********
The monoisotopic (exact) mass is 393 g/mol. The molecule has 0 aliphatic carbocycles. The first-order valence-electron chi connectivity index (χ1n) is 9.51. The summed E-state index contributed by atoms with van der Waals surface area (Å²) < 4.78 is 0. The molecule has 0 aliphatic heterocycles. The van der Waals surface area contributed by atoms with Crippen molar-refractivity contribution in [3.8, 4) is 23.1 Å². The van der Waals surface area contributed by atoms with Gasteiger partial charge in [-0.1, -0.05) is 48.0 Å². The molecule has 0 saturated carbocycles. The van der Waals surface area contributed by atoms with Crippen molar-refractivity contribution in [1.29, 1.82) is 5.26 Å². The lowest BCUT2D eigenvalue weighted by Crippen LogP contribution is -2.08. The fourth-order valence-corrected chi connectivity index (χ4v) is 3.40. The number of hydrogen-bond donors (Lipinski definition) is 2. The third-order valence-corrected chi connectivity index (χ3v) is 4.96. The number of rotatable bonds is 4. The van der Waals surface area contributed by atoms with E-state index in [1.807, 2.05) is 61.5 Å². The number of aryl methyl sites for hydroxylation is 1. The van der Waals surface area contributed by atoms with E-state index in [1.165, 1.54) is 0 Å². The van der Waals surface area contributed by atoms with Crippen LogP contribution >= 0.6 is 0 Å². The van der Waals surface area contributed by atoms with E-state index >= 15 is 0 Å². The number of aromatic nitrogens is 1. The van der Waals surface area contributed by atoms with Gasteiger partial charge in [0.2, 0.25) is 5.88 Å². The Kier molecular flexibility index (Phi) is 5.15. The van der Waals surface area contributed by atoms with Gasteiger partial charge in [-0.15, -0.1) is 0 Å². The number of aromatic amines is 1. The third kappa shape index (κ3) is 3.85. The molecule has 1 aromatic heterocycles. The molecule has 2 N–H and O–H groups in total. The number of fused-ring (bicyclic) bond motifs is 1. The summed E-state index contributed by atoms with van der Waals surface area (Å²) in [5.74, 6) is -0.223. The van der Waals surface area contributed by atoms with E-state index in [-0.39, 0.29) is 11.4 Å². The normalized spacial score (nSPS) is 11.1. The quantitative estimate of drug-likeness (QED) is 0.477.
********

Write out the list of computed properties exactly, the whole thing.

The monoisotopic (exact) mass is 393 g/mol. The molecule has 0 aliphatic carbocycles. The first-order valence-electron chi connectivity index (χ1n) is 9.51. The summed E-state index contributed by atoms with van der Waals surface area (Å²) < 4.78 is 0. The molecule has 0 aliphatic heterocycles. The van der Waals surface area contributed by atoms with Crippen molar-refractivity contribution in [3.8, 4) is 23.1 Å². The van der Waals surface area contributed by atoms with Gasteiger partial charge in [-0.1, -0.05) is 48.0 Å². The molecule has 0 saturated carbocycles. The van der Waals surface area contributed by atoms with Crippen molar-refractivity contribution in [1.29, 1.82) is 5.26 Å². The lowest BCUT2D eigenvalue weighted by Crippen LogP contribution is -2.08. The fourth-order valence-corrected chi connectivity index (χ4v) is 3.40. The number of hydrogen-bond donors (Lipinski definition) is 2. The third-order valence-corrected chi connectivity index (χ3v) is 4.96. The number of rotatable bonds is 4. The van der Waals surface area contributed by atoms with E-state index in [1.807, 2.05) is 61.5 Å². The number of aryl methyl sites for hydroxylation is 1. The van der Waals surface area contributed by atoms with E-state index in [1.165, 1.54) is 0 Å². The van der Waals surface area contributed by atoms with Crippen LogP contribution >= 0.6 is 0 Å². The van der Waals surface area contributed by atoms with E-state index >= 15 is 0 Å². The number of aromatic nitrogens is 1. The van der Waals surface area contributed by atoms with Gasteiger partial charge in [0.2, 0.25) is 5.88 Å². The Kier molecular flexibility index (Phi) is 5.15. The van der Waals surface area contributed by atoms with Gasteiger partial charge in [-0.15, -0.1) is 0 Å². The number of aromatic amines is 1. The third kappa shape index (κ3) is 3.85. The molecule has 1 aromatic heterocycles. The molecule has 2 N–H and O–H groups in total. The number of fused-ring (bicyclic) bond motifs is 1. The summed E-state index contributed by atoms with van der Waals surface area (Å²) in [5.74, 6) is -0.223. The van der Waals surface area contributed by atoms with E-state index in [-0.39, 0.29) is 11.4 Å². The normalized spacial score (nSPS) is 11.1. The quantitative estimate of drug-likeness (QED) is 0.477.